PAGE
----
The bigger his group had become, the more suppression was added to his group by the old Buddhism and the Imperial Court sides. He moved the place of asceticism in 1243 the Country of Echizen, currently Fukui Prefecture. The head temple of his Buddhism, Eihei Temple was established in 1246 at age of 47. When he was 48, he was invited by then Samurai government in Kamakura led by Hojo Tokiyori. He went to Kamakura and a half year later he came back to Eihei Temple. He rejected any donation from Tokiyori. There are some episodes which indicate that he didn’t like authoritarian power. He died at the age of 54, in Kyoto on August 28th, 1253. Dogen was the most important priest in Japanese Zen Buddhism. Also he accomplished so much in Japanese philosophy and cultural exchange between China and Japan9).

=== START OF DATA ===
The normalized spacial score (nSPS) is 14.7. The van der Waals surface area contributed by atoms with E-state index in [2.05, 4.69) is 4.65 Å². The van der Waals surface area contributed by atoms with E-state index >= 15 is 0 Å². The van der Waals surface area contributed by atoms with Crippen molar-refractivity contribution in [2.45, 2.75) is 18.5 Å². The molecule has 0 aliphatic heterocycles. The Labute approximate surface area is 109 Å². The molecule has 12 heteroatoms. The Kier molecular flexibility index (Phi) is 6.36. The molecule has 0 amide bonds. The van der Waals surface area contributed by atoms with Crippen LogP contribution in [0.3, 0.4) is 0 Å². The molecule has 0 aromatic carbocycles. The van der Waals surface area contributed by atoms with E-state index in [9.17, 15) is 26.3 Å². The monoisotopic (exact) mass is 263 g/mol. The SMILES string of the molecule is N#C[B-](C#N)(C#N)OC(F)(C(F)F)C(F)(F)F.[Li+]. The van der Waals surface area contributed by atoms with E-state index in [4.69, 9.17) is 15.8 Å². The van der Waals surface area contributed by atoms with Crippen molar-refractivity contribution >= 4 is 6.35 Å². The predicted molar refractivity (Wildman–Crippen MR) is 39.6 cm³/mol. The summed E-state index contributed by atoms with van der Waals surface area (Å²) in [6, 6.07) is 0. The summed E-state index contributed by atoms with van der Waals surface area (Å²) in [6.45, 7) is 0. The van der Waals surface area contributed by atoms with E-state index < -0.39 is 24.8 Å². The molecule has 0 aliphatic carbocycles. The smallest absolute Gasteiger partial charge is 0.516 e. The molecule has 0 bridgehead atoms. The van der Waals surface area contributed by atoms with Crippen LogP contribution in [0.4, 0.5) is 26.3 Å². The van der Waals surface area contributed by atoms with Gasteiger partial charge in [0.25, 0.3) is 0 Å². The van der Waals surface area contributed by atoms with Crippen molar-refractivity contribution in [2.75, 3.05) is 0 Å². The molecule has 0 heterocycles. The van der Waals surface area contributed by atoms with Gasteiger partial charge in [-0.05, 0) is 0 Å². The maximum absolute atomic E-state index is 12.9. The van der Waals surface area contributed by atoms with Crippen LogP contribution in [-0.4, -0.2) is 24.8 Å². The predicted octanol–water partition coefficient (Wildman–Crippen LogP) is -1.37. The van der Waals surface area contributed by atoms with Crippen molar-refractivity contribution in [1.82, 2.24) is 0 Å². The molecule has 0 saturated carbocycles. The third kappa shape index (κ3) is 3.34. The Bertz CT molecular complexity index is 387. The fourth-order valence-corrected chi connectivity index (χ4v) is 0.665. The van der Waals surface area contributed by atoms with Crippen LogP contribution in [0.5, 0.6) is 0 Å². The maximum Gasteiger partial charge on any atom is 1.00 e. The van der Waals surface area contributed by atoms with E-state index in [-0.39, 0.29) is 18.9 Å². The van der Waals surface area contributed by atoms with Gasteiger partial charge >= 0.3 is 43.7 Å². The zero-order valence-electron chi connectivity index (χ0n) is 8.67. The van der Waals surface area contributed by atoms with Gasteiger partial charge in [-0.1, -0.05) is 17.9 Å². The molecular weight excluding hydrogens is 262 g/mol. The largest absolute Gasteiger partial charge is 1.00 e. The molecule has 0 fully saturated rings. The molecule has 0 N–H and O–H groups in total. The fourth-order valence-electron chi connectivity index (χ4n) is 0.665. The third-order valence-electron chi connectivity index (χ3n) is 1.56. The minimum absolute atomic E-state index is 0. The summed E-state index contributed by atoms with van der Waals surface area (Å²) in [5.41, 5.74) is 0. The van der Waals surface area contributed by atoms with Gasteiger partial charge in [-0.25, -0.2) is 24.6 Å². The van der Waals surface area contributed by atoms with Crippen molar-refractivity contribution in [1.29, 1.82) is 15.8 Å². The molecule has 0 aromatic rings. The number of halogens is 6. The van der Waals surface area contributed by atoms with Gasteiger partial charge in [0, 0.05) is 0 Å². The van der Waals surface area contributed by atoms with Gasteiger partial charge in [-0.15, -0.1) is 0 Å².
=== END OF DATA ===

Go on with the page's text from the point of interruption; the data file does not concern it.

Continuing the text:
Photo.55.3 Main Hall of Tairen Temple

Some travel broachers say that Teiren Temple is famous for its azalea flowers, but there are a lot of camellia trees along the road between Nioh gate and Sanmon gate. The beginnings of April is the best time to visit if you want to see the camellia flowers. Since there are name plates for each camellia, the temple seems to be very enthusiastic about camellia flowers.